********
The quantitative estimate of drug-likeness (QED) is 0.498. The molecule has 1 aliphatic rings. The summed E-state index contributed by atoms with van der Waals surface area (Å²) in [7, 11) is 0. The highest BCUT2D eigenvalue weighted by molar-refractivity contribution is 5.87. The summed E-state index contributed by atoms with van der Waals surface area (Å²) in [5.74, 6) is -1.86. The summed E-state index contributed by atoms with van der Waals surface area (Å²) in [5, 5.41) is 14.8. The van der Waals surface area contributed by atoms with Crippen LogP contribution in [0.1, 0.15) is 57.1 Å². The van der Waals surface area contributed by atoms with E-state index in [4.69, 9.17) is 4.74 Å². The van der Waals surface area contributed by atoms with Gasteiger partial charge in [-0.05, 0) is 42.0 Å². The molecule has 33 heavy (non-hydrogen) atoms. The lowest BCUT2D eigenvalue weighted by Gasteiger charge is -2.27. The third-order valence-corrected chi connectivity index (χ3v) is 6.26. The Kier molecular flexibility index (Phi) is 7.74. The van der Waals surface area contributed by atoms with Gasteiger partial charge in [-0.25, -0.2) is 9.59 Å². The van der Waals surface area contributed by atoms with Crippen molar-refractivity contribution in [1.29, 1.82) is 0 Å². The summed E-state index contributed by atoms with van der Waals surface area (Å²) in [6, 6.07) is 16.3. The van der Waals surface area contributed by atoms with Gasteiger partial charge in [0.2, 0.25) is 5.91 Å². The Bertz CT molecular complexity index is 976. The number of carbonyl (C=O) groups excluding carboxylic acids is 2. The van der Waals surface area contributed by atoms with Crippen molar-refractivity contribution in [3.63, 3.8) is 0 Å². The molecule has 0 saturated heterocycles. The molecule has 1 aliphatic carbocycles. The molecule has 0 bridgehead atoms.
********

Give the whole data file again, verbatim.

The quantitative estimate of drug-likeness (QED) is 0.498. The molecule has 1 aliphatic rings. The summed E-state index contributed by atoms with van der Waals surface area (Å²) in [7, 11) is 0. The highest BCUT2D eigenvalue weighted by molar-refractivity contribution is 5.87. The summed E-state index contributed by atoms with van der Waals surface area (Å²) in [5.74, 6) is -1.86. The summed E-state index contributed by atoms with van der Waals surface area (Å²) in [5, 5.41) is 14.8. The van der Waals surface area contributed by atoms with Crippen LogP contribution in [0.1, 0.15) is 57.1 Å². The van der Waals surface area contributed by atoms with E-state index in [4.69, 9.17) is 4.74 Å². The van der Waals surface area contributed by atoms with Gasteiger partial charge in [-0.05, 0) is 42.0 Å². The molecule has 33 heavy (non-hydrogen) atoms. The lowest BCUT2D eigenvalue weighted by Gasteiger charge is -2.27. The third-order valence-corrected chi connectivity index (χ3v) is 6.26. The Kier molecular flexibility index (Phi) is 7.74. The van der Waals surface area contributed by atoms with Gasteiger partial charge in [-0.25, -0.2) is 9.59 Å². The van der Waals surface area contributed by atoms with Crippen molar-refractivity contribution in [1.29, 1.82) is 0 Å². The summed E-state index contributed by atoms with van der Waals surface area (Å²) in [6, 6.07) is 16.3. The van der Waals surface area contributed by atoms with Gasteiger partial charge in [0.2, 0.25) is 5.91 Å². The Bertz CT molecular complexity index is 976. The number of carbonyl (C=O) groups excluding carboxylic acids is 2. The van der Waals surface area contributed by atoms with Crippen molar-refractivity contribution in [3.63, 3.8) is 0 Å². The molecule has 0 saturated heterocycles. The molecule has 1 aliphatic carbocycles. The molecule has 0 bridgehead atoms.